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Approaching and departing bees learn different cues to the distance of a landmark

Abstract

Bees learn both the absolute distance and the apparent size of landmarks in the vicinity of a foraging site. They learn about landmarks both when approaching and when leaving the site. Whereas learning on arrival can take place on every visit to the food source, learning on departure is limited to the first few visits, when the bee Turns Back and Looks (TBL) at the feeder in a stereotyped manoeuvre before flying off. We investigated whether one specific function of TBLs is to acquire information about the absolute distance of landmarks from the feeding site. Bees were trained to forage from a feeder which lay at a fixed distance from a cylinder. During training, bees were exposed to the cylinder either only while they approached and landed on the feeder, or only on their departure from it, or at both of these times. Tests on trained bees immediately after the TBL phase revealed that those bees which had viewed the cylinder only on arrival had learnt the apparent size of the cylinder, but not its distance from the feeder. In contrast, bees which saw the cylinder on departure had learnt its absolute distance. They also learnt the cylinder's apparent size, provided that the cylinder was close to the feeder. Bees which had viewed the cylinder on arrival as well as on departure learnt both absolute distance and apparent size. Distance dominated the bees' behaviour in the initial phase of learning, apparent size was more important later on. We suggest that early during learning bees need information about the 3-D structure of the environment so that they can identify those landmarks close to a foraging site which will specify accurately the site's position. This information is acquired during TBLs. Later, landmark guidance can be achieved by 2-D image matching.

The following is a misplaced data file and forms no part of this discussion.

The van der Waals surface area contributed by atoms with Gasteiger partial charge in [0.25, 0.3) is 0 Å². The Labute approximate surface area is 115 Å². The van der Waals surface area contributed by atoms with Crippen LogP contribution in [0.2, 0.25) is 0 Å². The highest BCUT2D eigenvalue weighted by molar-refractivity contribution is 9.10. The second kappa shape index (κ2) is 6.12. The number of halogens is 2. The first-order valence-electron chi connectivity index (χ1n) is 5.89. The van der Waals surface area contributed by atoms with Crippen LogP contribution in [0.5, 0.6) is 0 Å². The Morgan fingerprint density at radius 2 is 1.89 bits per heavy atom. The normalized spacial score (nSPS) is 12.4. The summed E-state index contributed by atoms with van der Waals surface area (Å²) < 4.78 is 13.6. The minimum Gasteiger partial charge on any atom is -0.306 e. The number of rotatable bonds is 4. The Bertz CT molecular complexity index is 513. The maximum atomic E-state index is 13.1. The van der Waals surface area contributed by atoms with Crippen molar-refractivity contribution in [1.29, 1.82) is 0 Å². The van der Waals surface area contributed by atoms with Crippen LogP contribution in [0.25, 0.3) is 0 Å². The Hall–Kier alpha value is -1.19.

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Lehrer, M., Collett, T.S. Approaching and departing bees learn different cues to the distance of a landmark. J Comp Physiol A 175, 171–177 (1994). https://doi.org/10.1007/BF00215113

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  • DOI: https://doi.org/10.1007/BF00215113

Key words

  • Honeybee
  • Behaviour
  • Orientation flights
  • Distance learning
  • Size learning